“(Donald) DeFreeze made a Faustian bargain with the government. In exchange for his freedom, which proved to be short-lived, he agreed to run a violent purposely irresponsible false revolutionary group.”
—From “Revolution’s End” by Brad Schreiber
This tale only confirmed California’s reputation as a bastion for craziness.
A 19-year-old heiress, the product of one of America’s wealthiest families, is abducted by a left-wing revolutionary band of college-educated-suburbanites-turned-terrorists, led by an escaped convict and recent convert to Marxism. Within a couple of months, the kidnappers forward a “communiqué” via audio recording to a radio station, in which the victim proclaims her solidarity with her captors; denounces her parents; repudiates her past life of privilege leading to speculation that she’s been “brainwashed.” Two weeks later, videotape from a bank robbery features the captive wielding a military rifle, as an apparently willing participant.
Today, the saga of Patricia Campbell Hearst and the Symbionese Liberation Army (SLA) have passed into the annals of pop culture legend, spawning scores of non-fiction accounts, a few novelizations, and a memoir by the central figure. Within the last seven months, two more books examining these events have been published, presenting differing accounts of the convoluted affair (both being written without the participation of Patty Hearst).
“American Heiress,” by Jeffrey Toobin, the more conservative of the two, provides a sympathetic view of the central character and her family. This latest tale (released this past August) comes on the heels of his previous tomes on scandalous public spectacles involving O. J. Simpson (“The Run of his Life”) and Monica Lewinsky (“A Vast Conspiracy”). “American Heiress” is all but certain to join the others on the bestseller list, and add to Toobins financial and professional largess.
“Revolution’s End” (August, 2016) by Brad Schreiber may well be the more intriguing, commercially appealling not-with-standing. In it, he follows up on the supposition, advanced in the past by other sources, that the SLA was an entity fabricated by the American government to disrupt the radical left. A coming-of-age story in the Bay Area during the turbulent 1960s and 1970s, Schreiber took up the task of connecting the dots linking these seemingly separate events with the California Department of Corrections, state and local government, law enforcement, and the Central Intelligence Agency.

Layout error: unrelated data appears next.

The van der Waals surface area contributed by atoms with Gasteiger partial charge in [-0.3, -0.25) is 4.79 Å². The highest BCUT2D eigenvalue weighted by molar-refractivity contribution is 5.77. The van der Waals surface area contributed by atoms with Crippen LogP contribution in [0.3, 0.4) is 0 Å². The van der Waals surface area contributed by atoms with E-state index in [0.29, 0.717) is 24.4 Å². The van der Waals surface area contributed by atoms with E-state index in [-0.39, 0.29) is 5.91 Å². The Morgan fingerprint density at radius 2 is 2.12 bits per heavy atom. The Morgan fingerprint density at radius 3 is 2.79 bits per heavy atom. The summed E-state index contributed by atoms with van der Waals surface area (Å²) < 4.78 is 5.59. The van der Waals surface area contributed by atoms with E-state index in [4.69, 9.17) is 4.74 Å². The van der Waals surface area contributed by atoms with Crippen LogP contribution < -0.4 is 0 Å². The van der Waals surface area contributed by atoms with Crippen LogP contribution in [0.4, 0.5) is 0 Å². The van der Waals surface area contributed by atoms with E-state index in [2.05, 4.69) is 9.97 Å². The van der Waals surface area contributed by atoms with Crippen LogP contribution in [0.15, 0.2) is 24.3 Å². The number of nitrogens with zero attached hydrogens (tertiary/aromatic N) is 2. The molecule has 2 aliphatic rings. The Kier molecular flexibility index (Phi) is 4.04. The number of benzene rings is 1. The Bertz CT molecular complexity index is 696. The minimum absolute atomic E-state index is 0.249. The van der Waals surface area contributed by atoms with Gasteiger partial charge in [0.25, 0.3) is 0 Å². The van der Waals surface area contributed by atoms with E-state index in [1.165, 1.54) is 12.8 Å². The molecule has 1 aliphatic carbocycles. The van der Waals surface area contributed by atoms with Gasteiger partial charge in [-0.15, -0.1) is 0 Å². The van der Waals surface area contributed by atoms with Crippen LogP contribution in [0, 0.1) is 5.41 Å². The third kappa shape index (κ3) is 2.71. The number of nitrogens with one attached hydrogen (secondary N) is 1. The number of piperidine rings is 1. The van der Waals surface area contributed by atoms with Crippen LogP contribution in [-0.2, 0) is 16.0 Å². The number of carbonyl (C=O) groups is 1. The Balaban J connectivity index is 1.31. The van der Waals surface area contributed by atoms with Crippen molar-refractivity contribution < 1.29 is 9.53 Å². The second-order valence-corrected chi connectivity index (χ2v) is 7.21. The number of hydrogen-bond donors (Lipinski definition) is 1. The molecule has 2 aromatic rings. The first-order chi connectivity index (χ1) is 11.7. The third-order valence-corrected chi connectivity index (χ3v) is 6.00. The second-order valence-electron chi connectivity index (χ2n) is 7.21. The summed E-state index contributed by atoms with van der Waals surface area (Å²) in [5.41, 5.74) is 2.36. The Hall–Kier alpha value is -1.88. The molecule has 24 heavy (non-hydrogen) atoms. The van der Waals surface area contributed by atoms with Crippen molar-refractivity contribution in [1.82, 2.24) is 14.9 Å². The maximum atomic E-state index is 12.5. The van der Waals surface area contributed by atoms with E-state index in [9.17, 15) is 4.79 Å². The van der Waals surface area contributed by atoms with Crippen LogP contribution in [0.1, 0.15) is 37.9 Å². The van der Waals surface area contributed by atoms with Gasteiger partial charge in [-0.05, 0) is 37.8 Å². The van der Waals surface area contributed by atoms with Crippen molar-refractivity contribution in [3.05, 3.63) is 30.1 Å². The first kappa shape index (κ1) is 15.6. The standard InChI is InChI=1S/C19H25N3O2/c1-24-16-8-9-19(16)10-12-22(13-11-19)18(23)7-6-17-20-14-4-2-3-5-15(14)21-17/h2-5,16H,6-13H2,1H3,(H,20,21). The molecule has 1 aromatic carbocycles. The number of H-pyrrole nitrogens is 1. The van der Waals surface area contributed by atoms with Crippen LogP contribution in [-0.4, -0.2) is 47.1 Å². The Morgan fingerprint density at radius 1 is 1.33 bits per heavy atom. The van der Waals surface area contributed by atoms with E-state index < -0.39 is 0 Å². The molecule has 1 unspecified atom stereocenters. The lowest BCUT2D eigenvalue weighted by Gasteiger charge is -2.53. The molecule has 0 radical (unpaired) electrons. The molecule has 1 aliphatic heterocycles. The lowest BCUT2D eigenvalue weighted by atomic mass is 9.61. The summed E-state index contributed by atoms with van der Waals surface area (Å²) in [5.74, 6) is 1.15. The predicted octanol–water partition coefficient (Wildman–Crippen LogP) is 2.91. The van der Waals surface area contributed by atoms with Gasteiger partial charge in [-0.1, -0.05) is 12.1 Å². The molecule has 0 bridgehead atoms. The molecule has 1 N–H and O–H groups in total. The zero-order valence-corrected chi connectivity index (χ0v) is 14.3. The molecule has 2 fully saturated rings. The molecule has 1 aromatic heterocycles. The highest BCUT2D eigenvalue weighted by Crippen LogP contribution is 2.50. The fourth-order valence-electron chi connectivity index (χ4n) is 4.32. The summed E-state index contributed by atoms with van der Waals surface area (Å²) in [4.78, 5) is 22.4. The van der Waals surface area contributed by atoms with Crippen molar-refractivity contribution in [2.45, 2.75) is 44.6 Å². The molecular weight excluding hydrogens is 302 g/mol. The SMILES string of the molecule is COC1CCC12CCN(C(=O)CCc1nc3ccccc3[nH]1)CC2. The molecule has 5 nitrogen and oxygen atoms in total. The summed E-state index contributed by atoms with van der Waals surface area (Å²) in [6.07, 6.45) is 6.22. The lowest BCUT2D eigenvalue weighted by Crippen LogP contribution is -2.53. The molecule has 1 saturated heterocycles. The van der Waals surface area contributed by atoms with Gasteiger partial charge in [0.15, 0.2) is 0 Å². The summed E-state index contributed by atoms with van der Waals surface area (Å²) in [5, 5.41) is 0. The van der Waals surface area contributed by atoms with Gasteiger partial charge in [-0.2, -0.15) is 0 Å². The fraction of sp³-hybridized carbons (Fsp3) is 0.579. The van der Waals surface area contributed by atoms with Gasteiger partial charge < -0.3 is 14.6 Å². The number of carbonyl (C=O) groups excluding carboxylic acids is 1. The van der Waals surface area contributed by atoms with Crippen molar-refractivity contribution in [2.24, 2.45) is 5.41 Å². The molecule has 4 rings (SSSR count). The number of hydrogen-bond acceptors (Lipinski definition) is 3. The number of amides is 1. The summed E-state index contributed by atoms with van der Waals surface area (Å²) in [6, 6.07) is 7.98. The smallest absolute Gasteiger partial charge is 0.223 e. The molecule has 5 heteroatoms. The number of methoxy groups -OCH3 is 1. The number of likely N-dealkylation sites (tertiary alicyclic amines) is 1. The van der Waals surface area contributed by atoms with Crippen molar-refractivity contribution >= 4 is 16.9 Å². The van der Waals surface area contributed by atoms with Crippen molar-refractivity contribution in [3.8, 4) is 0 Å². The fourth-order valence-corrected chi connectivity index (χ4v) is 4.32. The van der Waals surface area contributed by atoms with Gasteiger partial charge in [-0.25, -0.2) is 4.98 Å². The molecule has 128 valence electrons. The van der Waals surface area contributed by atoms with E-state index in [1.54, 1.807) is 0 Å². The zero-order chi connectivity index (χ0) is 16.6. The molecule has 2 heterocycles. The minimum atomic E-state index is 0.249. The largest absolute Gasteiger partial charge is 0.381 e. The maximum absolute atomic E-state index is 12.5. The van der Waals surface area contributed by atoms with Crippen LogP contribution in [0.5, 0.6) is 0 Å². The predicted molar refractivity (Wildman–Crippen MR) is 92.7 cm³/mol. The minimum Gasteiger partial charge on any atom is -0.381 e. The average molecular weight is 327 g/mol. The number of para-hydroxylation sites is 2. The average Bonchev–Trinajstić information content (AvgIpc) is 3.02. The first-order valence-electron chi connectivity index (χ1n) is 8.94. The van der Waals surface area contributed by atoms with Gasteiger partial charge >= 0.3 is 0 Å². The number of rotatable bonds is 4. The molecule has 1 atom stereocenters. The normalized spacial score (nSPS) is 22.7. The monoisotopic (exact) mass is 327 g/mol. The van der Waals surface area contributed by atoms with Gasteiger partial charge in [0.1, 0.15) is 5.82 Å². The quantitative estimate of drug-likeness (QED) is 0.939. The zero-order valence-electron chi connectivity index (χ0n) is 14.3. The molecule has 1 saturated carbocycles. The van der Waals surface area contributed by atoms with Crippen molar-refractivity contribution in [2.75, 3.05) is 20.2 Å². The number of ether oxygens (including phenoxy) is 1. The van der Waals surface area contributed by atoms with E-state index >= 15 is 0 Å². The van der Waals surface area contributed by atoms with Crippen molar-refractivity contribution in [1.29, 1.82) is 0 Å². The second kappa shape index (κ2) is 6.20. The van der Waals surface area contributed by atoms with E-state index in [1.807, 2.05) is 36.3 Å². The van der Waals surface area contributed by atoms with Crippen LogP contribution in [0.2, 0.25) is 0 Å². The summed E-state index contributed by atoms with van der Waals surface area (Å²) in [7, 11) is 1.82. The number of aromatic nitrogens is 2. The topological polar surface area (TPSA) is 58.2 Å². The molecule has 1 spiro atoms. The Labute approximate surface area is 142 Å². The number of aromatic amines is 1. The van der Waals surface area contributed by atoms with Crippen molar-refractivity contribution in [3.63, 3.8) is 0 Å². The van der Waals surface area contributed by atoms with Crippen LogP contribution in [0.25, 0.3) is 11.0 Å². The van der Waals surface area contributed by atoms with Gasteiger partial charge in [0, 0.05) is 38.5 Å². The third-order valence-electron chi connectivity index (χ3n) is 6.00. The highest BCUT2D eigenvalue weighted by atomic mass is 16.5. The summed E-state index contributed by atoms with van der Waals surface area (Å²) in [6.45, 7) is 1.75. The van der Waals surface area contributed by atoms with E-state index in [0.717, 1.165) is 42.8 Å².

The Bay Area in those days was a cauldron of counter culture activity bordering on the melodramatic, and sometimes veering into tragedy. Protests against the Vietnam War occasionally turned violent, while the time-honored American bug-a-boo of race smoldered with periodic flare ups, via confrontations between Black Panthers and the police, and the systematic murders of innocent Whites by a rogue band of Black Muslims in San Francisco, circa 1973-74. Critics of the state’s vast prison system railed against inhumane conditions behind its bars, and the inequality of the legal system in general.
As Schreiber notes, discord reigned within the walls of the penal system as well. Between 1970 and 1976, 200-plus inmates died from stabbings, with hundreds more injured in the aftermath.
State officials, including then Gov. Ronald W. Reagan (1967-75), were alarmed by this widespread dissent, and took measures, legitimate and covertly, to neutralize these perceived threats. One of those targeted was educational reformer Marcus Foster, an Oakland school superintendent noted for his innovative approach and embrace of community involvement.